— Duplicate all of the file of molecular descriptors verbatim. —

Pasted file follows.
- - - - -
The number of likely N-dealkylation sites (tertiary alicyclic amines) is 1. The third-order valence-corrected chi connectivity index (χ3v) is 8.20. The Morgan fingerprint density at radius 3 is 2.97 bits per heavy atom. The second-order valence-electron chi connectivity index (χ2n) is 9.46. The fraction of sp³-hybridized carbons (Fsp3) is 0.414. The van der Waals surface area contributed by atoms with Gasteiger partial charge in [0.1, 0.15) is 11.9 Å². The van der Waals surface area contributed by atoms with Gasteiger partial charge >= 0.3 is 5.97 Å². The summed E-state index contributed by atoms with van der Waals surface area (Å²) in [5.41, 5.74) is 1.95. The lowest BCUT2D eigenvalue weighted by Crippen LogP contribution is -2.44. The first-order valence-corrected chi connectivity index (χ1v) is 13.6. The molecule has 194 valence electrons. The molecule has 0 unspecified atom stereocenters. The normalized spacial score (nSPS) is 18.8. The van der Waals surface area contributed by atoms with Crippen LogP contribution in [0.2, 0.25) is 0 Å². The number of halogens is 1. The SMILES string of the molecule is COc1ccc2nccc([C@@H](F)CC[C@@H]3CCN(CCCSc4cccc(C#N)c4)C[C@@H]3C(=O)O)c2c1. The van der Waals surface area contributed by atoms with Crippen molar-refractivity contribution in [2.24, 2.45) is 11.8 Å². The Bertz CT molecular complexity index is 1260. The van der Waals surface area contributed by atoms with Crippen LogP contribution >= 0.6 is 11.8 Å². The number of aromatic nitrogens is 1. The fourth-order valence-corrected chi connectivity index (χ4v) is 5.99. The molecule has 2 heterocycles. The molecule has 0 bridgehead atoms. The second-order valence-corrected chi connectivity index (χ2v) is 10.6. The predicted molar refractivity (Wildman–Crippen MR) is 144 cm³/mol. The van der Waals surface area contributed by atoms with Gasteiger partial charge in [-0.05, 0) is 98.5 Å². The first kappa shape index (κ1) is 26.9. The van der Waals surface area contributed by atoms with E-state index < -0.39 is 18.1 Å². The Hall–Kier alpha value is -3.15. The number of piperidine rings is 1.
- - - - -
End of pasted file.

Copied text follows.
The number of likely N-dealkylation sites (tertiary alicyclic amines) is 1. The third-order valence-corrected chi connectivity index (χ3v) is 8.20. The Morgan fingerprint density at radius 3 is 2.97 bits per heavy atom. The second-order valence-electron chi connectivity index (χ2n) is 9.46. The fraction of sp³-hybridized carbons (Fsp3) is 0.414. The van der Waals surface area contributed by atoms with Gasteiger partial charge in [0.1, 0.15) is 11.9 Å². The van der Waals surface area contributed by atoms with Gasteiger partial charge >= 0.3 is 5.97 Å². The summed E-state index contributed by atoms with van der Waals surface area (Å²) in [5.41, 5.74) is 1.95. The lowest BCUT2D eigenvalue weighted by Crippen LogP contribution is -2.44. The first-order valence-corrected chi connectivity index (χ1v) is 13.6. The molecule has 194 valence electrons. The molecule has 0 unspecified atom stereocenters. The normalized spacial score (nSPS) is 18.8. The van der Waals surface area contributed by atoms with Crippen LogP contribution in [0.2, 0.25) is 0 Å². The number of halogens is 1. The SMILES string of the molecule is COc1ccc2nccc([C@@H](F)CC[C@@H]3CCN(CCCSc4cccc(C#N)c4)C[C@@H]3C(=O)O)c2c1. The van der Waals surface area contributed by atoms with Crippen molar-refractivity contribution in [2.24, 2.45) is 11.8 Å². The Bertz CT molecular complexity index is 1260. The van der Waals surface area contributed by atoms with Crippen LogP contribution >= 0.6 is 11.8 Å². The number of aromatic nitrogens is 1. The fourth-order valence-corrected chi connectivity index (χ4v) is 5.99. The molecule has 2 heterocycles. The molecule has 0 bridgehead atoms. The second-order valence-corrected chi connectivity index (χ2v) is 10.6. The predicted molar refractivity (Wildman–Crippen MR) is 144 cm³/mol. The van der Waals surface area contributed by atoms with Gasteiger partial charge in [-0.05, 0) is 98.5 Å². The first kappa shape index (κ1) is 26.9. The van der Waals surface area contributed by atoms with E-state index < -0.39 is 18.1 Å². The Hall–Kier alpha value is -3.15. The number of piperidine rings is 1.